100 YEARS AGO
In the October issue of the American Naturalist, Prof. H. F. Osborn reconsiders the evidence in favour of the existence of a common ancestral stem from which have diverged dinosaurs and birds. It is argued that many of the resemblances between these groups are adaptive rather than genetic, while the apparent close correspondence in the structure of the pelvis between adult birds and the herbivorous dinosaurs (which are specialised types) is due in a considerable degree to a misinterpretation of the homology of some of their elements. Nevertheless, the resemblances between the two groups are so numerous as to justify the belief of kinship. And special importance attaches to the opinion that some sort of bipedalism was a common character of all dinosaurs, the suggestion being countenanced that certain forms, like Stegosaurus, have reverted from a bipedal to a quadrupedal mode of progression.
From Nature 22 November 1900.
50 YEARS AGO
To inquire into the early stages of development of a scientific theory is no idle curiosity. Indeed, no adequate appreciation of its present state is possible if the various aspects which have gained prominence in the course of time are not traced back to their roots. This is especially true for the quantum theory of atomic systems, which presents such unfamiliar features and has led to such far-reaching conceptions as Niels Bohr's idea of complementarity. The history of quantum mechanics is, in fact, particularly instructive as an illustration of the inherent logic of the growth of scientific ideas. At the same time, it is not lacking in dramatic surprise: it forcefully reminds us that a vigorous flight of imagination can sometimes unexpectedly quicken the pace of a more methodical progress. It would be futile to try to date the birth of quantum mechanics from a particular discovery, or to relate it to a particular name. . . Nevertheless, it is possible to point to one inspiring idea, which gave the whole development unfailing guidance: it is Bohr's principle of correspondence, or (as he prefers to call it) correspondence “argument”. . . The young physicists who nowadays solve wave-equations as a matter of routine are not always taught how essential the correspondence point of view remains for the physical interpretation of the new formalism. Still less can they realize how essential an instrument it has been in the pioneering period of elaboration of this theory.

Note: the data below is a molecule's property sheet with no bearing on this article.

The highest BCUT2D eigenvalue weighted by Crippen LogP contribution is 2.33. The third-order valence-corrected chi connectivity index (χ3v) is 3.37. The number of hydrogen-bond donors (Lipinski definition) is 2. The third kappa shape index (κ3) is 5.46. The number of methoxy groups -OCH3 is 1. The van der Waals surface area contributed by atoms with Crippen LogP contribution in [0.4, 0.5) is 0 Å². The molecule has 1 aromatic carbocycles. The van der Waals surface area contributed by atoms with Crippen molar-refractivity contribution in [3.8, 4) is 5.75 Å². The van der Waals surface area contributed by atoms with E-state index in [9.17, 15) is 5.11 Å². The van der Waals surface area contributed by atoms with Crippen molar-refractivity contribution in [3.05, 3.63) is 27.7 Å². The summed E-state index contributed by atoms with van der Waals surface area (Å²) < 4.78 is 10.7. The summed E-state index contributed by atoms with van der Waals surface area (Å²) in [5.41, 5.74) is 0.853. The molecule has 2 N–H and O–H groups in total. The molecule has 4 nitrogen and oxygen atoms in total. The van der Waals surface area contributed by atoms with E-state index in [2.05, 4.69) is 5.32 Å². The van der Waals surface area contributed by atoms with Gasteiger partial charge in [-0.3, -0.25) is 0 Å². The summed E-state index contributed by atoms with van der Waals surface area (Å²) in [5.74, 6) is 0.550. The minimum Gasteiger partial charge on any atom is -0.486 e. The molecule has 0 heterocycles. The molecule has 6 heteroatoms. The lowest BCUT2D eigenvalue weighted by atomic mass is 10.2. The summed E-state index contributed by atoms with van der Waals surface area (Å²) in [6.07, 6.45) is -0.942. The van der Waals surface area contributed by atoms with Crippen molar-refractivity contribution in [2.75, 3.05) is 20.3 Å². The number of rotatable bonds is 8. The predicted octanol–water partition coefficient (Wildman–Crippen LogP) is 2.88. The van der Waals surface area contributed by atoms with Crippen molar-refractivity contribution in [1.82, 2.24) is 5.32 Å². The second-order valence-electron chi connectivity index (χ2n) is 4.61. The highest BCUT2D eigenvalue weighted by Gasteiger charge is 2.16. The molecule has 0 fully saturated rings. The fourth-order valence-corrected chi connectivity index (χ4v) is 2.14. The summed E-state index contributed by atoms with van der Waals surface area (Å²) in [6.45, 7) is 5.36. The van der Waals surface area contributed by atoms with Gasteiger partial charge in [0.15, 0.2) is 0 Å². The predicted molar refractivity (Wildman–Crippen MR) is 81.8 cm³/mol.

From Nature 25 November 1950.